What it Means to Be a Teacher



Tomorrow (May 6th) is National Teachers Day, so it’s a wonderful time to reflect on teaching, especially in my context as a liberal religious educator.  Last week I read Teaching from the Heart: Theology and Educational Method by Mary Elizabeth Mullino Moore.   Moore, a professor of Theology and Christian Education, also wrote Teaching as a Sacramental Act (which is on my TBR list, for sure).

Moore’s book stands out among the reading I have done, because it takes both theology and pedagogy (teaching method and theory) seriously and puts them into dialogue with each other.  She raises the point that too often practice and theory are divorced or distant from one another, and that theory in particular is often deaf to the voice of practical experience.  Moore puts one theology (process theology) into dialogue with five different educational methods (case study method, gestalt method, phenomenological method, narrative method, and conscientizing method), and proposes how the theology and the methods would alter each other.

The book, published in 1991, is dated – these aren’t the current “it” theologies or methods – but I think it is still of immense value to the religious educator, placing our work in perspective.  What Moore is really pointing out is that the ordinary, real experience right in front of us can be attended to with care and attention and can influence our entire understanding of everything (our theology). For me, this has always meant that when I work with real people – children, youth, adults – I am open to new understandings of who they are and how they can grow, and that understanding of how to be human is deeply informative to my theology.  I find my truth in the people right in front of me, and in the real experiences I have with them.

That is what it is to be a teacher, seeing the real people in front of you with deep compassion while also seeing the possibilities and holding a passion for growth.  A teacher is a midwife, a supportive building scaffold, and most of all a bridge between the concrete now of experience and the possibility of ideas and future.  In Moore’s words:

The many and various educators share the common vocation of humanization – the vocation of supporting human life and the quality of that life.”

This is the gift of a teacher – to revere the ordinary so much that it becomes extraordinarily ordinary.”  


In many ways, everyone is a teacher, whether they mean to be or not.  We cannot help but influence one another, and be influenced in return.  But for those who consciously choose this vocation, may it always be a work of the heart.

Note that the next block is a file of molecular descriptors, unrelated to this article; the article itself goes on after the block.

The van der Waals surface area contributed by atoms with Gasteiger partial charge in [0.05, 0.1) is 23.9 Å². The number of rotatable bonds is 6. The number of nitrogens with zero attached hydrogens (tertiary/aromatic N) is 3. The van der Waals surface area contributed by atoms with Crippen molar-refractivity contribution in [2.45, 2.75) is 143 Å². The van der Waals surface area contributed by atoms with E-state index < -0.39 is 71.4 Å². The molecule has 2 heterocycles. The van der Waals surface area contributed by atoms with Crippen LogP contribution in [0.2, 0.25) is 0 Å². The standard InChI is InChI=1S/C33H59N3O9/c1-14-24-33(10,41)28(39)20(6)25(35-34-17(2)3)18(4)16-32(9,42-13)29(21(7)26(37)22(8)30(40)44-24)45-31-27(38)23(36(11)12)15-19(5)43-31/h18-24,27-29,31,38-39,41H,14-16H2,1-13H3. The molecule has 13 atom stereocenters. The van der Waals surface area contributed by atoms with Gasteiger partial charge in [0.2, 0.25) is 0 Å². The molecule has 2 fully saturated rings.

A Hands On Faith



Perhaps you have heard of Hands On Learning, the educational model that focuses on experiential-type activities for learning rather than on listening or reading to find out new knowledge.

We can have Hands On Religious Education.  Yes, part of that is actually Doing: doing social justice actions with kids, doing earth stewardship actions with kids, or doing church ritual with kids.  But there is also the transformative hands on action of joining hands – forming community.

In Christianity After Religion, Diana Butler Bass says:

“Relationships lead to craft, which leads to experiential belief.  That is the path to becoming and being someone different.  The path of transformation.”

Relationships —> Craft (behavior, doing) —–> experiential belief ——–> Transformation

What relationships are we giving the children, youth, and adults who come to our congregations?

Reclaiming the words “Religious Education”

(This was written as a newsletter article for the congregation I serve)

I serve as your Director of Religious Education (DRE).  This is the terminology that this congregation and the UU tradition has been using for a very long time.  And yet, these two words – religious and education have history and associations with them that have become problematic for many, leading to a trend of UU congregations renaming their programs.  “Religious Exploration” is popular now, as is “Life Long Learning”.  I’ve also heard of programs re-named “Spiritual Development”.

Those who prefer the word Spiritual to the word Religious usually point to all the negative history of organized religion, the association with indoctrination in many people’s minds, and a sense that religion implies external authority and closed-mindedness.  In contrast, Spiritual seems to mean “individualistic” and “independent” to many people.

But strictly speaking, the word spiritual means “of, relating to, or affecting the human soul or spirit as opposed to material or physical things” or “having the nature of spirit; not tangible or physical”.   In its Latin roots spiritus means “of breathing or of the spirit”.